nep-afr New Economics Papers
on Africa
Issue of 2021‒10‒25
six papers chosen by
Sam Sarpong
The University of Mines and Technology

  1. Glimpses of fiscal states in sub-Saharan Africa By Mick Moore
  2. One year after: Has the COVID-19 pandemic increased violence in sub-Saharan Africa? By Basedau, Matthias; Deitch, Mora
  3. The rise and fall of the energy-carbon Kuznets curve: Evidence from Africa By Olatunji A. Shobande; Simplice A. Asongu
  4. Environmental performance in the West African economy: MM-quantile and 2SLS approach By Musibau, Hammed; Yanotti, Maria; Vespignani, Joaquin; Rabindra, Nepal
  5. Debt-financed fiscal stimulus in South Africa By Hylton Hollander
  6. Refugees and local power dynamics: The case of the Gambella Region of Ethiopia By Hagos, Samuel Zewdie

  1. By: Mick Moore
    Abstract: There is a widespread perception that taxing in sub-Saharan Africa has been and remains fraught with problems or government failure. This is not generally true. For more than a century, colonial administrations and independent states have steadily developed the capacity to routinely collect more substantial revenues than one might expect in a low-income region. The two main historical dimensions of this collection capacity were (a) powerful, centralized bureaucracies focused on achieving revenue collection targets and (b) large, taxable international trade sectors.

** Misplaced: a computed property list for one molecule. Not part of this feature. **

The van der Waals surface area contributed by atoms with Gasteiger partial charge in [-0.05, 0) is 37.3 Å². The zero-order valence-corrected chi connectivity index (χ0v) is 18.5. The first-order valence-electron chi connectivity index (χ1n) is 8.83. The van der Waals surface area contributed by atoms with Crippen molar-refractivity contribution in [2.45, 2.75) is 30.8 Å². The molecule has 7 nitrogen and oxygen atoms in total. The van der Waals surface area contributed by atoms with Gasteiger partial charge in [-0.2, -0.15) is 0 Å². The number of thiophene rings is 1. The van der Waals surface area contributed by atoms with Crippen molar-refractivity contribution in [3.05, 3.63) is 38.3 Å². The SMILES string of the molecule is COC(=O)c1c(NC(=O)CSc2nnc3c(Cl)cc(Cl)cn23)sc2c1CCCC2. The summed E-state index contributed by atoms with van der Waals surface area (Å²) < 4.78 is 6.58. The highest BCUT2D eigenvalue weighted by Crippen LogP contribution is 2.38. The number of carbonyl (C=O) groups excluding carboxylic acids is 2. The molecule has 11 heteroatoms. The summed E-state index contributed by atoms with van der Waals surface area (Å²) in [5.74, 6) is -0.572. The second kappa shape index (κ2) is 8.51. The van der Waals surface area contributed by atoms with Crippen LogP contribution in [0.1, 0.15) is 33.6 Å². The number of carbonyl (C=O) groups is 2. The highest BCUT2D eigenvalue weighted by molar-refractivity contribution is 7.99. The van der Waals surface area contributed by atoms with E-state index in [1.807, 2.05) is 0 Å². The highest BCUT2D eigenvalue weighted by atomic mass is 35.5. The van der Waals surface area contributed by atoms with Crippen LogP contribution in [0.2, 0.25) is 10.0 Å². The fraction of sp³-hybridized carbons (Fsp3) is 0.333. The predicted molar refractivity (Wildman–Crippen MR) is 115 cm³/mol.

Keywords: Tax, Revenue, Sub-Saharan Africa, Tax reform, Tax administration, Customs
    Date: 2021
  2. By: Basedau, Matthias; Deitch, Mora
    Abstract: In spring 2020, observers and practitioners warned that COVID-19 would increase violence in sub-Saharan Africa by creating an economic shock that would lead to distributional conflicts and government repression. Compared to before the pandemic, violence did increase in 2020, rising by 40 and 60 per cent in terms of fatalities and events, respectively. Controlling for important confounders, COVID-19 proves significant to the increase in violence in many models; however, a robust effect can be found only for "COVID-19 unrest," which forms a fraction of the violence and stems from the stringency of government reactions rather than the pandemic itself. Pre-pandemic fragility accounts best for the region's rise in violence. Expert assessments confirm these findings but also yield evidence warning against prematurely announcing an all-clear. The fallout of the pandemic on conflict is likely to have a longer period of incubation, and there are initial indications that conditions will worsen.
    Keywords: COVID-19,armed conflict,fragility,sub-Saharan Africa,unrest,restrictions
    Date: 2021
  3. By: Olatunji A. Shobande (University of Aberdeen, UK); Simplice A. Asongu (Yaoundé, Cameroon)
    Abstract: Purpose – This paper provides an analysis of the energy-carbon Kuznets curve hypothesis (CKC) using a second-generation panel methodology. Design/methodology/approach – Specifically, we investigate whether energy consumption, natural resources, and governance explain the CKC proposition. Our empirical strategy is based on the Westerlund panel cointegration test, augmented mean group (AMG), and vector autoregressive (VAR) panel Granger-causality tests. Findings – The results suggest that the CKC hypothesis is incomplete without these mechanisms, as they play a critical role in reducing carbon emissions in Africa. We recommend improving the environmental standards and proper regulatory and monitoring systems to reduce carbon emissions and promote sustainable development in the continent. Originality/value –The study revisits the CKC hypothesis with particular emphasis on governance and more robust empirical estimation techniques.